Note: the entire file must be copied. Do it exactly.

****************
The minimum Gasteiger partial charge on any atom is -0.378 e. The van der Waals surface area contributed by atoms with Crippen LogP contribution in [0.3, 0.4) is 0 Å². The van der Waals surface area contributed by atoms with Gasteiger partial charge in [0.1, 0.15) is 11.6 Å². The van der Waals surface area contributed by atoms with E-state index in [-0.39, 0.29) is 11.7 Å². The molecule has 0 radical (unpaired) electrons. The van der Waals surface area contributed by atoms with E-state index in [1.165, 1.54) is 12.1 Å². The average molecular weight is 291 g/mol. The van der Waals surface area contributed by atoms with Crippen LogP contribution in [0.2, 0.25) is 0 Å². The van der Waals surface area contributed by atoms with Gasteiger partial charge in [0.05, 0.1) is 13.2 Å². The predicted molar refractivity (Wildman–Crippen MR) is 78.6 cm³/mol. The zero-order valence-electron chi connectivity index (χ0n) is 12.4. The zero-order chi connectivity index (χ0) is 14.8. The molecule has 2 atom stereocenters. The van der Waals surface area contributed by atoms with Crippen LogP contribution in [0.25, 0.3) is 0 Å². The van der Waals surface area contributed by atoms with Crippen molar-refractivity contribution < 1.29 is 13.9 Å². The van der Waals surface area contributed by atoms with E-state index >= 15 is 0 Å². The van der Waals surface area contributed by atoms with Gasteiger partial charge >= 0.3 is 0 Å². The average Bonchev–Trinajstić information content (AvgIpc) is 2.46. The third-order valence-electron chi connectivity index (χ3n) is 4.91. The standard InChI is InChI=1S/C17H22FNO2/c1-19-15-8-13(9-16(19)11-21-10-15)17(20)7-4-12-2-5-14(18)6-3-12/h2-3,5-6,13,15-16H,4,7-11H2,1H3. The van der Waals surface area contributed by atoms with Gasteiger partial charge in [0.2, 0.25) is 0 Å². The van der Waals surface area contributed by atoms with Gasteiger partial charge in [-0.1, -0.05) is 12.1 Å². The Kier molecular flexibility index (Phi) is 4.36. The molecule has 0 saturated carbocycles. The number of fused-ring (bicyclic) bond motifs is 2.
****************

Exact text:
The minimum Gasteiger partial charge on any atom is -0.378 e. The van der Waals surface area contributed by atoms with Crippen LogP contribution in [0.3, 0.4) is 0 Å². The van der Waals surface area contributed by atoms with Gasteiger partial charge in [0.1, 0.15) is 11.6 Å². The van der Waals surface area contributed by atoms with E-state index in [-0.39, 0.29) is 11.7 Å². The molecule has 0 radical (unpaired) electrons. The van der Waals surface area contributed by atoms with E-state index in [1.165, 1.54) is 12.1 Å². The average molecular weight is 291 g/mol. The van der Waals surface area contributed by atoms with Crippen LogP contribution in [0.2, 0.25) is 0 Å². The van der Waals surface area contributed by atoms with Gasteiger partial charge in [0.05, 0.1) is 13.2 Å². The predicted molar refractivity (Wildman–Crippen MR) is 78.6 cm³/mol. The zero-order valence-electron chi connectivity index (χ0n) is 12.4. The zero-order chi connectivity index (χ0) is 14.8. The molecule has 2 atom stereocenters. The van der Waals surface area contributed by atoms with Crippen LogP contribution in [0.25, 0.3) is 0 Å². The van der Waals surface area contributed by atoms with Crippen molar-refractivity contribution < 1.29 is 13.9 Å². The van der Waals surface area contributed by atoms with E-state index >= 15 is 0 Å². The van der Waals surface area contributed by atoms with Gasteiger partial charge >= 0.3 is 0 Å². The average Bonchev–Trinajstić information content (AvgIpc) is 2.46. The third-order valence-electron chi connectivity index (χ3n) is 4.91. The standard InChI is InChI=1S/C17H22FNO2/c1-19-15-8-13(9-16(19)11-21-10-15)17(20)7-4-12-2-5-14(18)6-3-12/h2-3,5-6,13,15-16H,4,7-11H2,1H3. The van der Waals surface area contributed by atoms with Gasteiger partial charge in [0.2, 0.25) is 0 Å². The van der Waals surface area contributed by atoms with Gasteiger partial charge in [-0.1, -0.05) is 12.1 Å². The Kier molecular flexibility index (Phi) is 4.36. The molecule has 0 saturated carbocycles. The number of fused-ring (bicyclic) bond motifs is 2.